Goldman Sachs Group Inc. reported slightly higher risk-taking in commodities and signaled a recovery for the business that last year suffered its worst performance since the bank went public in 1999.
Commodity performance increased significantly compared with the second quarter of 2017, Chief Financial Officer Marty Chavez told analysts on a conference call.
Goldman’s commodities unit, for decades the envy of Wall Street, became emblematic of the bank’s trading struggles last year. This year, the recovery of the unit has contributed to a rebound in the overall earnings at the bank, which reported its highest first-half return on equity in nine years.
The bank’s average daily value at risk, or VaR, in commodities — a measure of how much it could lose on a normal trading day — rose to $13 million in the second quarter. That’s up from $9 million in the first quarter, and the first quarterly increase in more than a year.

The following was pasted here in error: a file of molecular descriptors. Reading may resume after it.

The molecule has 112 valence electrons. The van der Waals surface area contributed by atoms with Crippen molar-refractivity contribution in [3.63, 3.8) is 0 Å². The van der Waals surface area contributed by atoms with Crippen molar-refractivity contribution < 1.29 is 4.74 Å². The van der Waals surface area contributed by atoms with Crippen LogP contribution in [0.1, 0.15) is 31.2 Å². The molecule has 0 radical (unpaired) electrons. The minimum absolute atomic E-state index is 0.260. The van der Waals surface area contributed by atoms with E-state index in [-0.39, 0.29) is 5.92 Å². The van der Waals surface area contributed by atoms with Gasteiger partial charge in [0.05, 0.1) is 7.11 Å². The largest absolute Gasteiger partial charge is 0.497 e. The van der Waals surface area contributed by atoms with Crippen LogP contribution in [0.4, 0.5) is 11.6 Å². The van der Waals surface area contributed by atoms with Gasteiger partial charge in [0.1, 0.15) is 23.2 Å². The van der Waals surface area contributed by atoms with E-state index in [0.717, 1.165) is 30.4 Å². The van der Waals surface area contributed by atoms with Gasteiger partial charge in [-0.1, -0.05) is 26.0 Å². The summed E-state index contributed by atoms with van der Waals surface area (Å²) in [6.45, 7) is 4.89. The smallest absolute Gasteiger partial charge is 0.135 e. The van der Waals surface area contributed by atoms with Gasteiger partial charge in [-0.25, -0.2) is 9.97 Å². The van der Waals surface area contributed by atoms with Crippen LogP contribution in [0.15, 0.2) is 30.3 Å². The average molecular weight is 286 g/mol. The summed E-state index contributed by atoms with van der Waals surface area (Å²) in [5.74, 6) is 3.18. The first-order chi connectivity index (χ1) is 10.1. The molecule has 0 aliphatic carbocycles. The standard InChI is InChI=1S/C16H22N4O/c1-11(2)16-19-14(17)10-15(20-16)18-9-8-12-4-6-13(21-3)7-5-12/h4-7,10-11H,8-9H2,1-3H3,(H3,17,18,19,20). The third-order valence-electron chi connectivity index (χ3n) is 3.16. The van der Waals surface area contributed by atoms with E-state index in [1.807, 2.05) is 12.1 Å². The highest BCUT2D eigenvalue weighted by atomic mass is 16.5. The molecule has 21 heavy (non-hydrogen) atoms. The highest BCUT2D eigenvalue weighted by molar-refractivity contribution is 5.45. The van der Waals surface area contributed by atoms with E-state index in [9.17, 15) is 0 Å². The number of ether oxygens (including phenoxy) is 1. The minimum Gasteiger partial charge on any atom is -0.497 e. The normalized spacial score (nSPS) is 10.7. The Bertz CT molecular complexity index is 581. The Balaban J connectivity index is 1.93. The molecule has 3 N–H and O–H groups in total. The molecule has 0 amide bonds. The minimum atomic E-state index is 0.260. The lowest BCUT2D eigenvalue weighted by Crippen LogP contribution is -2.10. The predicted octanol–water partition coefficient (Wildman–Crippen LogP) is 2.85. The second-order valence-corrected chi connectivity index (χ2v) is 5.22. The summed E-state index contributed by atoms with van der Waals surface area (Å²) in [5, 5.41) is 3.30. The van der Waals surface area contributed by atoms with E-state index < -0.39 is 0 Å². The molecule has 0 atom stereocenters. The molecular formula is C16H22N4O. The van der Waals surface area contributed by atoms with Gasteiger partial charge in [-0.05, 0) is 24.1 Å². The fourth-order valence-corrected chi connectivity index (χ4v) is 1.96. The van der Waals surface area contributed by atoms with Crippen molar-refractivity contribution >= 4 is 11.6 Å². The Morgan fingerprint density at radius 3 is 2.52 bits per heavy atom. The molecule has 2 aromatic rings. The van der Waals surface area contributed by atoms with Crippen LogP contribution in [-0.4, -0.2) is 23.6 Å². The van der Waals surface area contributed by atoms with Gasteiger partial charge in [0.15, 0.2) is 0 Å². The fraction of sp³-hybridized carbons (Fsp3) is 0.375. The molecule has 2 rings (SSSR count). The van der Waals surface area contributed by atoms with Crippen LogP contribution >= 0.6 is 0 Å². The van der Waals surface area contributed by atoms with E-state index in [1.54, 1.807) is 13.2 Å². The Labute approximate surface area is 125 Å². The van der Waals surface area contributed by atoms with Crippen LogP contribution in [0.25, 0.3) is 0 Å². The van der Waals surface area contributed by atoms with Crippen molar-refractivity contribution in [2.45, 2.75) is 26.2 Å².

Still, it remains muted by the historical standards of Goldman’s commodities unit, which reported VaR of as much as $51 million in 2008, and even in recent years reported average VaR of around $15 million to $25 million.
While the commodities business was stronger than a year ago, it declined from the previous quarter because of weaker performance in natural gas, Chavez said.
Losses in natural gas and power had been one of the major drivers of Goldman’s poor year in 2017, but then helped deliver a strong first quarter thanks to cold snaps in the U.S. and Europe, Bloomberg reported in May. Goldman made more money in commodities in the first few months of this year than in all of 2017.